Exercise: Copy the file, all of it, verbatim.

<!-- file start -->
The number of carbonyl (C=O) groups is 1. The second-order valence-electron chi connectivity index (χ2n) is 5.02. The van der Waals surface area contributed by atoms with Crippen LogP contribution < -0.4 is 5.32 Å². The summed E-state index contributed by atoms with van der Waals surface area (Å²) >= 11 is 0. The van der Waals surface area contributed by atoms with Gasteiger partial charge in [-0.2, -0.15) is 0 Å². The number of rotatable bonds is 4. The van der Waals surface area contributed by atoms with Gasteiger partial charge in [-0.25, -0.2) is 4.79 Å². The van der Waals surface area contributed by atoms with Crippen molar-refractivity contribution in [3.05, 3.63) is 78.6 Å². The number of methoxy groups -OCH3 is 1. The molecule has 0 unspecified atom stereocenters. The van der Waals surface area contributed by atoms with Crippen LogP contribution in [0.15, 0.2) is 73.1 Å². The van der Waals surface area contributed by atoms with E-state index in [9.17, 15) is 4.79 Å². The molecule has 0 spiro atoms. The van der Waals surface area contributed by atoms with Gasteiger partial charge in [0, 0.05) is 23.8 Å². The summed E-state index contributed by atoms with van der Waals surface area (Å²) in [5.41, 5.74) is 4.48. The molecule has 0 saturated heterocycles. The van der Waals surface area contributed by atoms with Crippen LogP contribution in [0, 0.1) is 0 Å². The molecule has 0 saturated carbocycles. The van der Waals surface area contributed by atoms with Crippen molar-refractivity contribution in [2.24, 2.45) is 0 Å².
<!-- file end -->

The number of carbonyl (C=O) groups is 1. The second-order valence-electron chi connectivity index (χ2n) is 5.02. The van der Waals surface area contributed by atoms with Crippen LogP contribution < -0.4 is 5.32 Å². The summed E-state index contributed by atoms with van der Waals surface area (Å²) >= 11 is 0. The van der Waals surface area contributed by atoms with Gasteiger partial charge in [-0.2, -0.15) is 0 Å². The number of rotatable bonds is 4. The van der Waals surface area contributed by atoms with Gasteiger partial charge in [-0.25, -0.2) is 4.79 Å². The van der Waals surface area contributed by atoms with Crippen molar-refractivity contribution in [3.05, 3.63) is 78.6 Å². The number of methoxy groups -OCH3 is 1. The molecule has 0 unspecified atom stereocenters. The van der Waals surface area contributed by atoms with Crippen LogP contribution in [0.15, 0.2) is 73.1 Å². The van der Waals surface area contributed by atoms with E-state index in [9.17, 15) is 4.79 Å². The molecule has 0 spiro atoms. The van der Waals surface area contributed by atoms with Gasteiger partial charge in [0, 0.05) is 23.8 Å². The summed E-state index contributed by atoms with van der Waals surface area (Å²) in [5.41, 5.74) is 4.48. The molecule has 0 saturated heterocycles. The van der Waals surface area contributed by atoms with Crippen LogP contribution in [0, 0.1) is 0 Å². The molecule has 0 saturated carbocycles. The van der Waals surface area contributed by atoms with Crippen molar-refractivity contribution in [2.24, 2.45) is 0 Å².